Freedom Day: Vincent Lingiari and the Story of the Wave Hill Walk-Off
When many voices are joined together, with courage, change can happen.
In 1966, more than two hundred courageous Aboriginal people walked off the Wave Hill Cattle Station in the Northern Territory. Led by Vincent Lingiari, these stockmen and their families were walking together to fight for equal pay and land rights.
Exquisitely illustrated and designed, this non-fiction picture book brings a landmark historical event to a new generation. Many people have seen the iconic photograph of Gough Whitlam pouring a handful of red soil into the hands of Vincent Lingiari – a symbol of the legal transfer of Gurindji land back to the Gurindji people – and recognise this as a key moment in the ongoing land rights movement. Freedom Day delves into the events that led up to this moment, and makes a rallying cry for the things that still need to change in its wake. Thomas Mayor co-authors this book with Rosie, Vincent Lingiari’s granddaughter, to bring this vital story to life. The story has been written in close consultation with the Lingiari family.
About the Authors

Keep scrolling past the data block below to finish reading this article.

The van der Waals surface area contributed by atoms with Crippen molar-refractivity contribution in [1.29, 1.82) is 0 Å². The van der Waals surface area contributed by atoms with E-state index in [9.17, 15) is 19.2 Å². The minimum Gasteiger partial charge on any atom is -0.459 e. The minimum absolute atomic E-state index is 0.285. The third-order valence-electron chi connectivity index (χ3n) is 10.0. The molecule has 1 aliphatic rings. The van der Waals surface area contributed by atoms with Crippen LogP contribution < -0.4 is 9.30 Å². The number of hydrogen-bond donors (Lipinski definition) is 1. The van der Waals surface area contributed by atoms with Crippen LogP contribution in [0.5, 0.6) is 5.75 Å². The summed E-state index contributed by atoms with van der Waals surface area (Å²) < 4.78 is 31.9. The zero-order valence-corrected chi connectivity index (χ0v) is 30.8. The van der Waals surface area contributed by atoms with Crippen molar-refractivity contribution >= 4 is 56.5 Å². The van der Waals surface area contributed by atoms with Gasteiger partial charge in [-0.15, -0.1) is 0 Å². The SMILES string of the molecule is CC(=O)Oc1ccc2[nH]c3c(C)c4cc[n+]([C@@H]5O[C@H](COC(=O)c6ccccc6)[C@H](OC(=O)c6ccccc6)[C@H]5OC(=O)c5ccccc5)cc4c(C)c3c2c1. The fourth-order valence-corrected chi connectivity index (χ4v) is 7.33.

Thomas Mayor is a Torres Strait Islander man born on Larrakia country in Darwin. As an Islander growing up on the mainland, he learned to hunt traditional foods with his father and to island dance from the Darwin community of Torres Strait Islanders. In high school, Thomas’s English teacher suggested he should become a writer. He didn’t think then that he would become one of the first ever Torres Strait Islander authors to have a book published for the general trade. Instead, he became a wharf labourer from the age of seventeen, until he became a union official for the Maritime Union of Australia in his early thirties. Quietly spoken in character, Thomas found his voice on the wharves. As he gained the skills of negotiation and organising in the union movement, he applied those skills to advancing the rights of Indigenous peoples, becoming a signatory to the Uluru Statement from the Heart and a tireless campaigner. Following the Uluru Convention, Thomas was entrusted to carry the sacred canvas of the Uluru Statement from the Heart. He then embarked on an eighteen-month journey around the country to garner support for a constitutionally enshrined First Nations voice, and a Makarrata Commission for truth-telling and agreement-making or treaties. Thomas’s journey continues, both in person and through the pages of this book. The book is his gift to the campaign for Voice, Treaty and Truth. Like the Uluru Statement from the Heart, he hopes that all Australians will accept it.